No matter what type of environment you work in, communication with your peers is vital. If you can’t quickly convey information to each other, productive collaboration is almost impossible. In order to encourage open interactions, most companies use some kind of workplace communication software.
After all, technology and software have greatly impacted how we interact with one another in our social lives, so why wouldn’t they play a role at the office as well?
As this demand grows, so do the companies building the software. For the past two years, workplace collaboration software has been dominated by Slack. Its sleek interface, smart branding, and user-friendly mobile integration have ingratiated it to businesses across a variety of industries.
Facebook, on the other hand, has played a major role in our social interactions for about a decade. Up to this point, most instances of employees using it at work were considered detractions from productivity, not enhancements. That might soon be changing, as the social giant rolled out its new office communication feature: Workplace. The move is the latest example of Facebook trying to thwart the influence of newer upstarts in the tech world by expanding its functionality.
Slack launched in August of 2013 and really took off about a year later, when it jumped from 16,000 to 140,000 daily active users.
While it wasn’t the first company to create highly immersive enterprise software solutions – major companies like Microsoft have been trying to popularize similar products for years – it was the first to make something user-friendly enough to catch on in a big way.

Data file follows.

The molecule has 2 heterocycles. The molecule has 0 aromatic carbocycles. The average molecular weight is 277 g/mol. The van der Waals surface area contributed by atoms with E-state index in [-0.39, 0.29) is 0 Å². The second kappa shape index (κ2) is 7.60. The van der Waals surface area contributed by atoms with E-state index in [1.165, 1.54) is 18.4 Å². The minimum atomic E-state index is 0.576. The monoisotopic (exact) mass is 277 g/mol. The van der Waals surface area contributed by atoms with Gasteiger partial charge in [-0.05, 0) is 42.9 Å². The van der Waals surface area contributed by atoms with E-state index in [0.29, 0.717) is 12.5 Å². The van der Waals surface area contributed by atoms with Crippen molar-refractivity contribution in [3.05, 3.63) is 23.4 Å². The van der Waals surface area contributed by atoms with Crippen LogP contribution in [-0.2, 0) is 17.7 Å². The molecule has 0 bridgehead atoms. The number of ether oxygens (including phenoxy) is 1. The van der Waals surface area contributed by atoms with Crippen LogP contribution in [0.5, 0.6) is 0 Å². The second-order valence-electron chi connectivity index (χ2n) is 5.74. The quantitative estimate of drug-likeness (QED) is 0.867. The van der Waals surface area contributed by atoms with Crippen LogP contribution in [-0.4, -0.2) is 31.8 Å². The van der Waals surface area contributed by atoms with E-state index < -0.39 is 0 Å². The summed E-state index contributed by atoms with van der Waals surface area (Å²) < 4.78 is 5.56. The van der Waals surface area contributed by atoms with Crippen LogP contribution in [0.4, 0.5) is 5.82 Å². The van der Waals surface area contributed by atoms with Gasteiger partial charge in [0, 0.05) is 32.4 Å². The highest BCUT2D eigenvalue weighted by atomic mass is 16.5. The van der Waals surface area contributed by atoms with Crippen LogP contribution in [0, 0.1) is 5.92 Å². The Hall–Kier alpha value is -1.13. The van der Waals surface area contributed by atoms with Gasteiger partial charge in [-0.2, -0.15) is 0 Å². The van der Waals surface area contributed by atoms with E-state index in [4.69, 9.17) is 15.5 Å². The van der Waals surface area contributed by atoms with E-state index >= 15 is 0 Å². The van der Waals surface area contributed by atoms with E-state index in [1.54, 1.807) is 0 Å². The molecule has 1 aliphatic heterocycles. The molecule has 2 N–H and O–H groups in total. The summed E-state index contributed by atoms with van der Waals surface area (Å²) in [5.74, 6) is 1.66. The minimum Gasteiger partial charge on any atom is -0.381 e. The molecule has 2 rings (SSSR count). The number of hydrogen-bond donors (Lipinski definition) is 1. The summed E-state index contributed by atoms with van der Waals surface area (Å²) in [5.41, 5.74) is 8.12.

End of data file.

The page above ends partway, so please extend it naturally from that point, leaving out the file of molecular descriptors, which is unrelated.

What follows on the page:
The marketing for Slack has also been smart from the start. Its place in the culture at large is inextricably linked to the forward-thinking, tech-savvy companies populating Silicon Valley – both the actual place and the HBO show.
As for functionality, Slack’s product has followed through on its initial promise in a major way: organizations using it have reported significant decreases in work email, improved communication, and increased overall productivity.
Slack finds itself in an interesting position as the upstart to Facebook’s incumbent giant. But in terms of workplace communication specifically, Slack is far more entrenched, especially among companies that lean younger and more tech-dependent. In order to build on that base, they’ll need to showcase the the benefits of working with a company that is completely devoted to workplace communication, not merely adopting it as a side-job.
We’ve written quite a bit about Facebook’s ambitious sense of self as much more than merely a social platform. In fact, many companies that got their start as social media companies are actively trying to rid themselves of that rigid label. Snapchat CEO Evan Spiegel would like his company to be known as a camera company, his wish coinciding with the release of their first hardware product, Spectacles.
But Facebook’s idea of itself goes far beyond just dipping into hardware. It appears that Zuckerberg & Co. would like their platform to have a hand in literally every type of interaction that humans have. That strategy leads us to their most recent rollout: Workplace. Workplace is similar to Slack in that, at its core, it’s a way to communicate with coworkers. It’s based on Facebook’s already established features like Timeline, Messenger, even Facebook Live
Addressing this functional flexibility, Facebook’s blog states,
This means you can chat with a colleague across the world in real time, host a virtual brainstorm in a Group, or follow along with your CEO’s presentation on Facebook Live.
It’s a smart way to describe Workplace, tapping into the trust and experience that users have already built up with the social iterations of those features.